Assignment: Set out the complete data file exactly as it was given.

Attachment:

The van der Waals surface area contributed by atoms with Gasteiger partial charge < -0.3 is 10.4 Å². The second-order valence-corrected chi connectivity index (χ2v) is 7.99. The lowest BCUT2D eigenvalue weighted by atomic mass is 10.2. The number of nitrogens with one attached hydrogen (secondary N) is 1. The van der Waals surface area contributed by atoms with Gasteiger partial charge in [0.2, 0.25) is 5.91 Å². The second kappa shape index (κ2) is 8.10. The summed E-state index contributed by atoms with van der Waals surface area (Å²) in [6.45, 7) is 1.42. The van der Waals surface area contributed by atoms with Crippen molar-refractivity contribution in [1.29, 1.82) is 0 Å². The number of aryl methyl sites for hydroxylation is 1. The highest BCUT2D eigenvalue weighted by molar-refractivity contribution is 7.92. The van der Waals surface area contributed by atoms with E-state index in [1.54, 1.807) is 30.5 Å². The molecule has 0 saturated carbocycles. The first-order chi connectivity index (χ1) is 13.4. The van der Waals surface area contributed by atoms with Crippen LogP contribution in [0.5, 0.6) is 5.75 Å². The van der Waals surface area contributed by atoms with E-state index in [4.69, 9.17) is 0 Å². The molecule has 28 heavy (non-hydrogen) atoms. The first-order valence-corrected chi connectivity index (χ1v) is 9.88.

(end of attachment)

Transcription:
The van der Waals surface area contributed by atoms with Gasteiger partial charge < -0.3 is 10.4 Å². The second-order valence-corrected chi connectivity index (χ2v) is 7.99. The lowest BCUT2D eigenvalue weighted by atomic mass is 10.2. The number of nitrogens with one attached hydrogen (secondary N) is 1. The van der Waals surface area contributed by atoms with Gasteiger partial charge in [0.2, 0.25) is 5.91 Å². The second kappa shape index (κ2) is 8.10. The summed E-state index contributed by atoms with van der Waals surface area (Å²) in [6.45, 7) is 1.42. The van der Waals surface area contributed by atoms with Crippen molar-refractivity contribution in [1.29, 1.82) is 0 Å². The number of aryl methyl sites for hydroxylation is 1. The highest BCUT2D eigenvalue weighted by molar-refractivity contribution is 7.92. The van der Waals surface area contributed by atoms with E-state index in [1.54, 1.807) is 30.5 Å². The molecule has 0 saturated carbocycles. The first-order chi connectivity index (χ1) is 13.4. The van der Waals surface area contributed by atoms with Crippen LogP contribution in [0.5, 0.6) is 5.75 Å². The van der Waals surface area contributed by atoms with E-state index in [4.69, 9.17) is 0 Å². The molecule has 28 heavy (non-hydrogen) atoms. The first-order valence-corrected chi connectivity index (χ1v) is 9.88.